However, there is a painful truth to modern camouflaged military clothing...it is as much a identifying uniform as the pre-World War One boldly colored uniforms of the French and British armies or even the Blue & Grey of the American Civil War. Let me explain. Most nations design and field their own brand of camouflage clothing for their troopers and those of us trained in spotting the difference can tell a British Infantrymen in DPM from a German soldier in Flecktarn to a Kiwi in NZDPM. This makes the camo pattern of one nation or even a specific branch of an military organization an identifier as much as the red uniforms of the 18th century British Army. In addition, these camo patterns can serve as an identifier of the time period or even when or even where a person served.  
Then that brings us to the (in)famous Ghillie Suit worn by scout/snipers in both military, civilian, Law Enforcement, and even AirSoft/Paintball circles. The word is taken from the Gaelic term "Gille" that means someone who works as a outdoor servant. Or it could be from the term "Gille Dubh" that is a spirit found in Scottish mythology that is covered in leaves and moss. Ghillie Suits came to us from the 14th Lord Lovat, Simon Fraser, who is a complete badass along with his son. During the 2nd Boer War in 1899, the suit used by hunting and wildlife stalkers and gamekeepers was retrofitted for war by his Lovat Scouts. 
After that war, the Lovat Scouts were disbanded until the 1st World War, when the Lovat Scouts became the first British sniper unit and their Ghillie Suits came with them in 1916. These scouts were drawn from men with experience working in the woods as wildlife stalkers and gamekeepers. By the time of the 2nd World War, the Ghillie Suit was established and used by both sides of the war. Since then, the tradition and filed use of the sniper Ghillie Suit has been entrenched into both the military and civilian worlds and is one of the most effective military camouflage systems on the planet. However, the Ghillie Suit is not suitable for all missions and terrain types with the building up of heat being a real issues. Those trained in the fieldcraft of scout-snipers, the construction and customization of their Ghillie Suit is an important part of the spin-up to the mission. Often, Ghillie Suits are altered based on the season and local conditions on the ground. While "Ghillie Suit" is widely used, the Australian Army uses the term "yowie suit" after their Bigfoot-like cryptid creature that lives down under.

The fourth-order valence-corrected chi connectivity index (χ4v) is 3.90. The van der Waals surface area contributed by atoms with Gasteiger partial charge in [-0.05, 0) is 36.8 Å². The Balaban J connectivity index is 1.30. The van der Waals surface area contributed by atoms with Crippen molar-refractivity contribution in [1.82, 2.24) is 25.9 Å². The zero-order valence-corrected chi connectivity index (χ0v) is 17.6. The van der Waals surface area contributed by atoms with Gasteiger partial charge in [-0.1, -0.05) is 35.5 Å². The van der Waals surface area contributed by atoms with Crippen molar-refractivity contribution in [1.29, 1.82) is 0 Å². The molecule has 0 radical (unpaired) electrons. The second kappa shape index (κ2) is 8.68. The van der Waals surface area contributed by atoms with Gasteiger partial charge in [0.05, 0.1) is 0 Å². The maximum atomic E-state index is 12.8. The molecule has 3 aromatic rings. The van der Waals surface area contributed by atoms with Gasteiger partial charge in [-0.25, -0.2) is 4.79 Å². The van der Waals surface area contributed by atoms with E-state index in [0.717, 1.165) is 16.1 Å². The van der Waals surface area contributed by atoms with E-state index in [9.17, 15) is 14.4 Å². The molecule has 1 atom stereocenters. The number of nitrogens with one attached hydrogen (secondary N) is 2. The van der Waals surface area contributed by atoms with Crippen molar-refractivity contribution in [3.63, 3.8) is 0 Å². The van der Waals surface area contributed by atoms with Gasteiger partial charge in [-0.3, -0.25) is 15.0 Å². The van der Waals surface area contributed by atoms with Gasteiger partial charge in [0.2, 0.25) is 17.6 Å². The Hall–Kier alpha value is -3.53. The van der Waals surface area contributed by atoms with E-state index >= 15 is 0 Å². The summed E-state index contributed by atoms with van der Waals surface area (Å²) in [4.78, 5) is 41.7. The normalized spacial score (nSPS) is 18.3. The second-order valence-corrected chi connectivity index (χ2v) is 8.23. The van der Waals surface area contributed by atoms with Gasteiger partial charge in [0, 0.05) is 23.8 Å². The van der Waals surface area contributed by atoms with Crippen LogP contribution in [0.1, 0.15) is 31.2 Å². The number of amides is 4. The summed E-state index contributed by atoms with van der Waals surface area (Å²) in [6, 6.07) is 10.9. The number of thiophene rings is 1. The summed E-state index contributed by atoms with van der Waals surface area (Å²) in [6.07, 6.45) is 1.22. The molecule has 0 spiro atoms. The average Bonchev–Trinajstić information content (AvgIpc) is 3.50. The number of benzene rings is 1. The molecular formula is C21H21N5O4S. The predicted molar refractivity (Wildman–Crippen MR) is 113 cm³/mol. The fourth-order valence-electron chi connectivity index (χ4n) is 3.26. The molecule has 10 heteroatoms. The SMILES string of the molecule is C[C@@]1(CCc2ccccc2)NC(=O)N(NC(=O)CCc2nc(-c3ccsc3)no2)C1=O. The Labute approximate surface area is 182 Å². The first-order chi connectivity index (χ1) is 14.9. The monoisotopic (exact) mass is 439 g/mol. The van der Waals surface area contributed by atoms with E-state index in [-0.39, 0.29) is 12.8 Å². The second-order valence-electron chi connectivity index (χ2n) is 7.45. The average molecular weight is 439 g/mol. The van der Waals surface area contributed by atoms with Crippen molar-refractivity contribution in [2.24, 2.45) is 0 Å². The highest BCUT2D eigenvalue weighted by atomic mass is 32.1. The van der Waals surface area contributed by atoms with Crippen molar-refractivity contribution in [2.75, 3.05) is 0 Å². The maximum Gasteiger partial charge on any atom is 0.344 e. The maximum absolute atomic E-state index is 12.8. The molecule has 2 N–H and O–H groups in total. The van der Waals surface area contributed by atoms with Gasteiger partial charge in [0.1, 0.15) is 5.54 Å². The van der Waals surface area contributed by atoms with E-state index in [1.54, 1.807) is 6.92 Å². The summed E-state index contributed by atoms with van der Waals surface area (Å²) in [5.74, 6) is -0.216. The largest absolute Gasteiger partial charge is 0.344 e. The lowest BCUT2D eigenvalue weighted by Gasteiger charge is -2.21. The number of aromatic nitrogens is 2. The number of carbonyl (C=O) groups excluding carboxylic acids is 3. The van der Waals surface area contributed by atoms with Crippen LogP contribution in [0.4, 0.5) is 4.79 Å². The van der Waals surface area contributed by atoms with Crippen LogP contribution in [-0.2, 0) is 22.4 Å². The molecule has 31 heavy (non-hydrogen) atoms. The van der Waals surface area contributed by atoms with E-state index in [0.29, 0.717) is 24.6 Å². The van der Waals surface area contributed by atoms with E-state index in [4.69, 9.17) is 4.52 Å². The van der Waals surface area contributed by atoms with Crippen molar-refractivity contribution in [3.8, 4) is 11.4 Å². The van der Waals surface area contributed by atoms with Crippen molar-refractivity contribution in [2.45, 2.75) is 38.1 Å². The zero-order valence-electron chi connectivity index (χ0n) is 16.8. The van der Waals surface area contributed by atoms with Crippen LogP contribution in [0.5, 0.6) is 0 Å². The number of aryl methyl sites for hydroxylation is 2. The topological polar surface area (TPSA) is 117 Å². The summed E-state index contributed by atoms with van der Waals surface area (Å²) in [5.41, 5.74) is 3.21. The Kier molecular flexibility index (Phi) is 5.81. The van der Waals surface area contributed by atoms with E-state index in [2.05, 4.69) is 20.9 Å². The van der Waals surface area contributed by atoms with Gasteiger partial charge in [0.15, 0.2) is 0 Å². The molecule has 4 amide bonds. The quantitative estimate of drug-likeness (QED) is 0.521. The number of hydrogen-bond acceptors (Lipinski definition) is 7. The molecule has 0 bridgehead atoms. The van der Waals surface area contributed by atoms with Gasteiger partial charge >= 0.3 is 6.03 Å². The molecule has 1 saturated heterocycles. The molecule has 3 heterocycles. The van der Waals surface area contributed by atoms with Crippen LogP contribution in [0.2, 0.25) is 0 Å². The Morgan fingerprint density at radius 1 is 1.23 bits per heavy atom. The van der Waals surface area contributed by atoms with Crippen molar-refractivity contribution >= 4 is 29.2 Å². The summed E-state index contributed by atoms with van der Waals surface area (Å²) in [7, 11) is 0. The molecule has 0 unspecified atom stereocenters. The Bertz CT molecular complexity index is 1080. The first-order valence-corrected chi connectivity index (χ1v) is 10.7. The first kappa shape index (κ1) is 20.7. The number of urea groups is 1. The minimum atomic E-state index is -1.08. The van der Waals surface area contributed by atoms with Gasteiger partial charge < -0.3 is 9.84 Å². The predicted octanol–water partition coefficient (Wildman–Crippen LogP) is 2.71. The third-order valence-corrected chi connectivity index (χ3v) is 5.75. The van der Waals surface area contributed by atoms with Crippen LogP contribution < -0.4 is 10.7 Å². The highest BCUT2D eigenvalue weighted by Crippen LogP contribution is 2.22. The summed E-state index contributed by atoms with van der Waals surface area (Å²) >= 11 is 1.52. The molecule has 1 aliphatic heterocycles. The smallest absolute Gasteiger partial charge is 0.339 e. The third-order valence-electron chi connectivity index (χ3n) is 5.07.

That that brings us to the Hunter Camo patterns and how they are unique in the world of human-designed camouflage. Most military camo clothing is designed to work on the human eye and some electronic systems that use IR. However, most military camo is not designed to block on the primary methods employed by animals: scent. This is partly due to how different animals see and interpret what they see. If the human hunting camo blends the outline of the human form into the background and the hunter is remaining still, the animal could pickup the hunter's scent and know that bad shit is about to go down and they rapidly leave the threat envelope. 
Hunting camouflage is also unique in the amount of variants of camo produced for various and specific terrain types along with wearing a specific camo pattern for a specific animal that you hunting. When research this, I cam across an article that spelled out the difference between hunting camo and military camo. For the modern military camouflage, the article uses Multicam as an example, is designed to be used while moving, against humans, and in various terrains. Hunting camo, the article uses RealTree Xtra as an example, is design for a single environment, while the hunter is still in motion, and it designed to be used against animals. 
Is hunting camouflage patterns used for combat by military forces? It has been used and normally by irregular forces that buy the gear from civilian sources and use it in place of military camo pattern clothing and gear due to lack of access. At times, hunting camo is used because the irregular forces involved are fighting a guerilla campaign against the invaders. I have seen civilian hunting camo on some brave civilian fighters in Ukraine, Hunting camo was seen on the Wolverines in the 1984 film Red Dawn. We have visual evidence that even some American Special Operations units that were testing hunting patterns or bought a piece of specific gear in hunting camo. The American  Kryptek hunting camo company has been consulted by US Special Operations for development of new camo patterns and Kryptek has marketed a line of military camo to Law Enforcement, MILSIM, and military/PMC clients. 
Then we come to the last type of human-produced camouflage: civilian produced camo patterns. Okay, these rule the gambit when it comes to actually tactical application and fabulousness fashion. Civilians wearing military clothing is a very ancient tradition and there is much of modern civilian clothing that is lifted from military clothing and not just camo patterns. We all have seen the famous James Dean photos of him sporting a 1940's Navy Officer Bridge Coat. Military camo patterns worn as fashion goes back to the first issued camo clothing.